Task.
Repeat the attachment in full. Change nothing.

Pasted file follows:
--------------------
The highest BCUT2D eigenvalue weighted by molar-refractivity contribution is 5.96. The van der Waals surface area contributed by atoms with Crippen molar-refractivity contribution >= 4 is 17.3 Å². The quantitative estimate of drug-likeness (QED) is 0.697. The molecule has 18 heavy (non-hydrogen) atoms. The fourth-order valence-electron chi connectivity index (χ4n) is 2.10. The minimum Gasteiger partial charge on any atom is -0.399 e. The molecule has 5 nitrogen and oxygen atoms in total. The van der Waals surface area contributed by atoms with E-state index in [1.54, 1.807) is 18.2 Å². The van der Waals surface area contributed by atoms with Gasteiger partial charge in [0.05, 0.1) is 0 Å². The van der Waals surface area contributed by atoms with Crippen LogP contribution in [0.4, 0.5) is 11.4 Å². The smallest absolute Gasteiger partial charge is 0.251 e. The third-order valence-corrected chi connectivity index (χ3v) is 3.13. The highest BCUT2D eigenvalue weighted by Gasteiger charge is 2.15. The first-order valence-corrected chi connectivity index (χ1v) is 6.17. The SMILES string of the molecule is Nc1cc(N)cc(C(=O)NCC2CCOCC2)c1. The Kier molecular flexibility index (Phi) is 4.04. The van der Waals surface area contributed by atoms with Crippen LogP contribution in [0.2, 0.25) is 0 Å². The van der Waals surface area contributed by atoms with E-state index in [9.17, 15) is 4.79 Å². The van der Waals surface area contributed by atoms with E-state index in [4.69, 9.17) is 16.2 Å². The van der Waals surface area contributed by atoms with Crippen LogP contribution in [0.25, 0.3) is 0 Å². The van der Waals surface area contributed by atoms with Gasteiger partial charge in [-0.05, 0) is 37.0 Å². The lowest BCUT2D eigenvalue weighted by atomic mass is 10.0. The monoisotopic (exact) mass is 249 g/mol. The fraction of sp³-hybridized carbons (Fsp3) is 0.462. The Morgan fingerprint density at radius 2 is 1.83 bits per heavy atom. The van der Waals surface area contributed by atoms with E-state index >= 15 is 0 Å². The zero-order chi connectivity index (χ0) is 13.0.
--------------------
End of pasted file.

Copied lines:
The highest BCUT2D eigenvalue weighted by molar-refractivity contribution is 5.96. The van der Waals surface area contributed by atoms with Crippen molar-refractivity contribution >= 4 is 17.3 Å². The quantitative estimate of drug-likeness (QED) is 0.697. The molecule has 18 heavy (non-hydrogen) atoms. The fourth-order valence-electron chi connectivity index (χ4n) is 2.10. The minimum Gasteiger partial charge on any atom is -0.399 e. The molecule has 5 nitrogen and oxygen atoms in total. The van der Waals surface area contributed by atoms with E-state index in [1.54, 1.807) is 18.2 Å². The van der Waals surface area contributed by atoms with Gasteiger partial charge in [0.05, 0.1) is 0 Å². The van der Waals surface area contributed by atoms with Crippen LogP contribution in [0.4, 0.5) is 11.4 Å². The smallest absolute Gasteiger partial charge is 0.251 e. The third-order valence-corrected chi connectivity index (χ3v) is 3.13. The highest BCUT2D eigenvalue weighted by Gasteiger charge is 2.15. The first-order valence-corrected chi connectivity index (χ1v) is 6.17. The SMILES string of the molecule is Nc1cc(N)cc(C(=O)NCC2CCOCC2)c1. The Kier molecular flexibility index (Phi) is 4.04. The van der Waals surface area contributed by atoms with Crippen LogP contribution in [0.2, 0.25) is 0 Å². The van der Waals surface area contributed by atoms with E-state index in [9.17, 15) is 4.79 Å². The van der Waals surface area contributed by atoms with E-state index in [4.69, 9.17) is 16.2 Å². The van der Waals surface area contributed by atoms with Crippen LogP contribution in [0.25, 0.3) is 0 Å². The van der Waals surface area contributed by atoms with Gasteiger partial charge in [-0.05, 0) is 37.0 Å². The lowest BCUT2D eigenvalue weighted by atomic mass is 10.0. The monoisotopic (exact) mass is 249 g/mol. The fraction of sp³-hybridized carbons (Fsp3) is 0.462. The Morgan fingerprint density at radius 2 is 1.83 bits per heavy atom. The van der Waals surface area contributed by atoms with E-state index >= 15 is 0 Å². The zero-order chi connectivity index (χ0) is 13.0.